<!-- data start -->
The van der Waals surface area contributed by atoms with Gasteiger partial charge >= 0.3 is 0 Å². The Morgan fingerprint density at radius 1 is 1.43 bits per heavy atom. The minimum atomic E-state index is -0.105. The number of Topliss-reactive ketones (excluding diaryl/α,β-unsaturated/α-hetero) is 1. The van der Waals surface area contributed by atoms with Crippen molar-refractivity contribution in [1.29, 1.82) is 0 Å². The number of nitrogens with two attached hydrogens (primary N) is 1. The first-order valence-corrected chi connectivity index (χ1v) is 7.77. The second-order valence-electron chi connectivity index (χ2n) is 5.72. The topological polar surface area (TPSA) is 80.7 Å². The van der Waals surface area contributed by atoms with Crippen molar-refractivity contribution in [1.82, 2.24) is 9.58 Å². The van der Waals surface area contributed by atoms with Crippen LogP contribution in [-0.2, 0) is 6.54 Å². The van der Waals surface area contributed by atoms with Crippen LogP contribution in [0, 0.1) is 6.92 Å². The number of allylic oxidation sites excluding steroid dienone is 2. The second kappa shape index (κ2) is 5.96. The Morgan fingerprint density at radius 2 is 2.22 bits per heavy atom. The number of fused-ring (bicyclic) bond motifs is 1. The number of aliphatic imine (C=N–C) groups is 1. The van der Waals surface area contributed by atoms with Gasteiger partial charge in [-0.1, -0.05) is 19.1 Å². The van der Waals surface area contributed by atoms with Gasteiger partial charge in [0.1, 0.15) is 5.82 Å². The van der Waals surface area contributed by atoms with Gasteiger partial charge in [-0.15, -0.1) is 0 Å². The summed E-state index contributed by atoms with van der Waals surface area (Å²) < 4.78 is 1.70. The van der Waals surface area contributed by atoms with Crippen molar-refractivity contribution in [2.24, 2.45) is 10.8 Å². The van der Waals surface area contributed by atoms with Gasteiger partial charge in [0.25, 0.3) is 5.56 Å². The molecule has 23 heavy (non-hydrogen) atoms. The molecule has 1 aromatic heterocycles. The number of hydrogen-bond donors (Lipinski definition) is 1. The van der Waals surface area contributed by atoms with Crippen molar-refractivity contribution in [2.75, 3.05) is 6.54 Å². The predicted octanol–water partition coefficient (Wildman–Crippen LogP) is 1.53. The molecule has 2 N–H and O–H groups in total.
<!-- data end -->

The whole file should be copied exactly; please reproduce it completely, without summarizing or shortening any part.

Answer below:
The van der Waals surface area contributed by atoms with Gasteiger partial charge >= 0.3 is 0 Å². The Morgan fingerprint density at radius 1 is 1.43 bits per heavy atom. The minimum atomic E-state index is -0.105. The number of Topliss-reactive ketones (excluding diaryl/α,β-unsaturated/α-hetero) is 1. The van der Waals surface area contributed by atoms with Crippen molar-refractivity contribution in [1.29, 1.82) is 0 Å². The number of nitrogens with two attached hydrogens (primary N) is 1. The first-order valence-corrected chi connectivity index (χ1v) is 7.77. The second-order valence-electron chi connectivity index (χ2n) is 5.72. The topological polar surface area (TPSA) is 80.7 Å². The van der Waals surface area contributed by atoms with Crippen molar-refractivity contribution in [1.82, 2.24) is 9.58 Å². The van der Waals surface area contributed by atoms with Crippen LogP contribution in [-0.2, 0) is 6.54 Å². The van der Waals surface area contributed by atoms with Crippen LogP contribution in [0, 0.1) is 6.92 Å². The number of allylic oxidation sites excluding steroid dienone is 2. The second kappa shape index (κ2) is 5.96. The Morgan fingerprint density at radius 2 is 2.22 bits per heavy atom. The number of fused-ring (bicyclic) bond motifs is 1. The number of aliphatic imine (C=N–C) groups is 1. The van der Waals surface area contributed by atoms with Gasteiger partial charge in [-0.1, -0.05) is 19.1 Å². The van der Waals surface area contributed by atoms with Gasteiger partial charge in [0.1, 0.15) is 5.82 Å². The van der Waals surface area contributed by atoms with Gasteiger partial charge in [-0.15, -0.1) is 0 Å². The summed E-state index contributed by atoms with van der Waals surface area (Å²) < 4.78 is 1.70. The van der Waals surface area contributed by atoms with Crippen molar-refractivity contribution in [2.24, 2.45) is 10.8 Å². The van der Waals surface area contributed by atoms with Gasteiger partial charge in [0.25, 0.3) is 5.56 Å². The molecule has 23 heavy (non-hydrogen) atoms. The molecule has 1 aromatic heterocycles. The number of hydrogen-bond donors (Lipinski definition) is 1. The van der Waals surface area contributed by atoms with Crippen molar-refractivity contribution in [2.75, 3.05) is 6.54 Å². The predicted octanol–water partition coefficient (Wildman–Crippen LogP) is 1.53. The molecule has 2 N–H and O–H groups in total.